Max Rutherston, who is responsible for the Japanese activities of leading London-based Asian art dealer Sydney L. Moss, writes to tell us of his optimism about this year’s Park Lane event. A fluent Russian speaker, Rutherston has conducted a significant amount of business in the Russian-speaking world in recent months, specifically in the Ukraine, where he says there is particular interest in Japanese art, especially netsuke, swords and sword fittings. Given Sydney L. Moss’s established reputation in the field of netsuke, Rutherston is expecting lively business on the firm’s stand, where prices will range from £200 to £20,000 ($290 to $29,000).
One notable exception upwards of that price bracket is the superb 18th-century ivory netsuke of a boar by Masanao of Kyoto, which Rutherston has priced at £80,000 (around $115,400).
Twenty years ago, a cloud of volcanic ash might have done a lot more damage to the art and antiques trade than it is doing today. Now, of course, we have the Internet. But let’s not forget the trusty old telephones, which remain a stalwart part of saleroom technology, as was demonstrated recently at the Salisbury salerooms of Woolley & Wallis. Their early May silver and jewellery sale was notable for two items in particular.
The first of these was an elaborate George IV silver-gilt presentation vase and stand, made by the celebrated silversmith Philip Rundell for Sir Henry Russell in honor of his work with the Indian army. Despite having lost its cover, this beat beat an estimate of £30,000-£40,000 when a telephone bidder offered £95,000 ($137,200).
The second item was a superb Lalique diamond and plique à jour enamel pansy collar pendant (Fig. 7), the fifth important piece of Lalique jewelry offered by Woolley & Wallis in recent seasons. At first, the Salisbury firm were concerned that their jewelry expert Jonathan Edwards might not make it to the sale, having been stranded in the Far East due to the volcanic ash cloud. Happily, however, he managed to make it back just in time to see the pendant sell for a hammer price of £40,000 ($57,750), demonstrating that solid prices can generate healthy business for provincial firms as other sellers step forward.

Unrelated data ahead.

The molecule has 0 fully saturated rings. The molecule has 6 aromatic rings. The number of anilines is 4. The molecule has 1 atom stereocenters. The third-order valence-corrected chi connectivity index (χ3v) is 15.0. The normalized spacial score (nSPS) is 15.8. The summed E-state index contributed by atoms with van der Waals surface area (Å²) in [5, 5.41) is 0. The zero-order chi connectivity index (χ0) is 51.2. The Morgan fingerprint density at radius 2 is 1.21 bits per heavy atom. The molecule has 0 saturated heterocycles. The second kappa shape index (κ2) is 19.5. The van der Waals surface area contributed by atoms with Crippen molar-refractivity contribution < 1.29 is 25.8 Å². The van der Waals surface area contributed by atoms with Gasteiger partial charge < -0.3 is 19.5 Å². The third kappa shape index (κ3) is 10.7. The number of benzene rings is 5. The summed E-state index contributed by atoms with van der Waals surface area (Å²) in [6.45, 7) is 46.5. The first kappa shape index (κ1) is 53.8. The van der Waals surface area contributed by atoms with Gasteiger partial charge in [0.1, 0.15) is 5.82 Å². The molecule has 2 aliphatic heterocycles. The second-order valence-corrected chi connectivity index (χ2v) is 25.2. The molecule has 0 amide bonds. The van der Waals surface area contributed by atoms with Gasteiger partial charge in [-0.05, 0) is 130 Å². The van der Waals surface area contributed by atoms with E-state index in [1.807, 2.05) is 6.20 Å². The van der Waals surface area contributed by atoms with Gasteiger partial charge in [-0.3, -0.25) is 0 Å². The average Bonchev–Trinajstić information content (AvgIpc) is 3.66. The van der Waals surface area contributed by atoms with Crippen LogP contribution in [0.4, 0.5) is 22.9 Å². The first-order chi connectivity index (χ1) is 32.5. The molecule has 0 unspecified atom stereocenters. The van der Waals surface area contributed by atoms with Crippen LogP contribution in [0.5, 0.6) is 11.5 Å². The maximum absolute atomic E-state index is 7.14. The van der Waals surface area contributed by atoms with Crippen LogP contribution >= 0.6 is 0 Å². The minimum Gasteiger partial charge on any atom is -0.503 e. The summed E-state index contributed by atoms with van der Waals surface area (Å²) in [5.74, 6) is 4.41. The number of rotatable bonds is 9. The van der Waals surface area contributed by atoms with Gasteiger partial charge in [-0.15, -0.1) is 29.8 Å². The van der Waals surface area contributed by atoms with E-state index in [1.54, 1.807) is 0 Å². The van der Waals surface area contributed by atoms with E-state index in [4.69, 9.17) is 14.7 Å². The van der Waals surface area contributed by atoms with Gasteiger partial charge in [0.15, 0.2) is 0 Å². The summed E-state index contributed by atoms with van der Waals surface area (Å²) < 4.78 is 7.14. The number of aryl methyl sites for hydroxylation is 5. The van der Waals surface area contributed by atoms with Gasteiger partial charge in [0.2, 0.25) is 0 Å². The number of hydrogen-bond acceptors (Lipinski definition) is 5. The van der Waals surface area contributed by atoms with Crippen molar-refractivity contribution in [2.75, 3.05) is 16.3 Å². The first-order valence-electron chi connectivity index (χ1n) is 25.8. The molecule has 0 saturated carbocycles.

Staying on the silver theme, the Sir John Soane Museum is joining forces in June with specialist silver dealers Koopman Rare Art to stage The Classical Ideal: English Silver 1760-1840, an exhibition that will include loans from the Royal Collection, the National Trust, Lloyds of London and other museums and private collections.
The main exhibition takes place at Koopman’s premises at 53-64 Chancery Lane, London, June 3-25, and there will also be a publication to coincide with the exhibition written by curator Christopher Hartop, as well as a conference on neo-classical metalwork on June 19 at the Royal College of Surgeons in Lincoln’s Inn Fields.
The Sir John Soane Museum is, of course, the ideal museum to partner with Koopman on this project, being the spiritual home of 18th-century neoclassical taste in London. Not only is the museum a shrine to Soane’s antiquarian interests and one of London’s most intriguing and deeply atmospheric museums, it is also the repository of a world-class collection of 9,000 drawings from the office of the great neoclassical architects and designers Robert and James Adam, some of which will be loaned to the exhibition.
Finally, some good news for lovers of Baroque painting. A fine work by the great 17th-century Baroque artist Domenichino entitled Saint John the Evangelist, dating from the 1620s, has been saved for the nation. The painting had been sold to an oversea buyer for just over £9 million ($13 million) at an auction in December, but the Reviewing Committee on the Export of Works of Art and Objects of Cultural Interest placed an export licence deferral on the painting, owing to its outstanding aesthetic importance. Happily, a new collector came forward to acquire the painting and thereby keep it in the UK. It will be on display in the National Gallery’s Baroque rooms for 18 months.
National Gallery Curator Dawson Carr said, “It is undoubtedly the best work by the artist remaining in private hands and its export would have been lamentable for the representation of Italian Baroque painting in this country.”